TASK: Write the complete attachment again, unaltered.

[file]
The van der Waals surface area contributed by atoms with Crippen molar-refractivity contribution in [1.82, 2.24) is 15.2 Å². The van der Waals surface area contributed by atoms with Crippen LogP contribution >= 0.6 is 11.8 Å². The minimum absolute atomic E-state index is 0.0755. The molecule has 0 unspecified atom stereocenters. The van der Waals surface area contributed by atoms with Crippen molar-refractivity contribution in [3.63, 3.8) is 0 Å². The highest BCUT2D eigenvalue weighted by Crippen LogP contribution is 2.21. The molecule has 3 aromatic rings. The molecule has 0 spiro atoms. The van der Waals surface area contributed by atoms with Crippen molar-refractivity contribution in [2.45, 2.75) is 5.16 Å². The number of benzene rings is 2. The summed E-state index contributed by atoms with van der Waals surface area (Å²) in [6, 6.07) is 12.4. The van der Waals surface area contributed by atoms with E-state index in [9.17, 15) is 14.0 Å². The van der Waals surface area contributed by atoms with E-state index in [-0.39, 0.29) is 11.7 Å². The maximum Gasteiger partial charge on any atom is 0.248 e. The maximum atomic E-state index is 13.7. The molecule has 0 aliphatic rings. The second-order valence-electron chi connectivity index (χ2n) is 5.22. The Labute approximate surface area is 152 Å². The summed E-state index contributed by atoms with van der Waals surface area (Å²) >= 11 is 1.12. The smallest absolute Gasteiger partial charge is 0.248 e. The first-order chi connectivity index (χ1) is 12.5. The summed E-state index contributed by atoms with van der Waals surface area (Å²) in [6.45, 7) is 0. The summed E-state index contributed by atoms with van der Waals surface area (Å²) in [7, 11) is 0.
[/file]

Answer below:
The van der Waals surface area contributed by atoms with Crippen molar-refractivity contribution in [1.82, 2.24) is 15.2 Å². The van der Waals surface area contributed by atoms with Crippen LogP contribution >= 0.6 is 11.8 Å². The minimum absolute atomic E-state index is 0.0755. The molecule has 0 unspecified atom stereocenters. The van der Waals surface area contributed by atoms with Crippen molar-refractivity contribution in [3.63, 3.8) is 0 Å². The highest BCUT2D eigenvalue weighted by Crippen LogP contribution is 2.21. The molecule has 3 aromatic rings. The molecule has 0 spiro atoms. The van der Waals surface area contributed by atoms with Crippen molar-refractivity contribution in [2.45, 2.75) is 5.16 Å². The number of benzene rings is 2. The summed E-state index contributed by atoms with van der Waals surface area (Å²) in [6, 6.07) is 12.4. The van der Waals surface area contributed by atoms with E-state index in [9.17, 15) is 14.0 Å². The van der Waals surface area contributed by atoms with E-state index in [-0.39, 0.29) is 11.7 Å². The maximum Gasteiger partial charge on any atom is 0.248 e. The maximum atomic E-state index is 13.7. The molecule has 0 aliphatic rings. The second-order valence-electron chi connectivity index (χ2n) is 5.22. The Labute approximate surface area is 152 Å². The summed E-state index contributed by atoms with van der Waals surface area (Å²) >= 11 is 1.12. The smallest absolute Gasteiger partial charge is 0.248 e. The first-order chi connectivity index (χ1) is 12.5. The summed E-state index contributed by atoms with van der Waals surface area (Å²) in [6.45, 7) is 0. The summed E-state index contributed by atoms with van der Waals surface area (Å²) in [7, 11) is 0.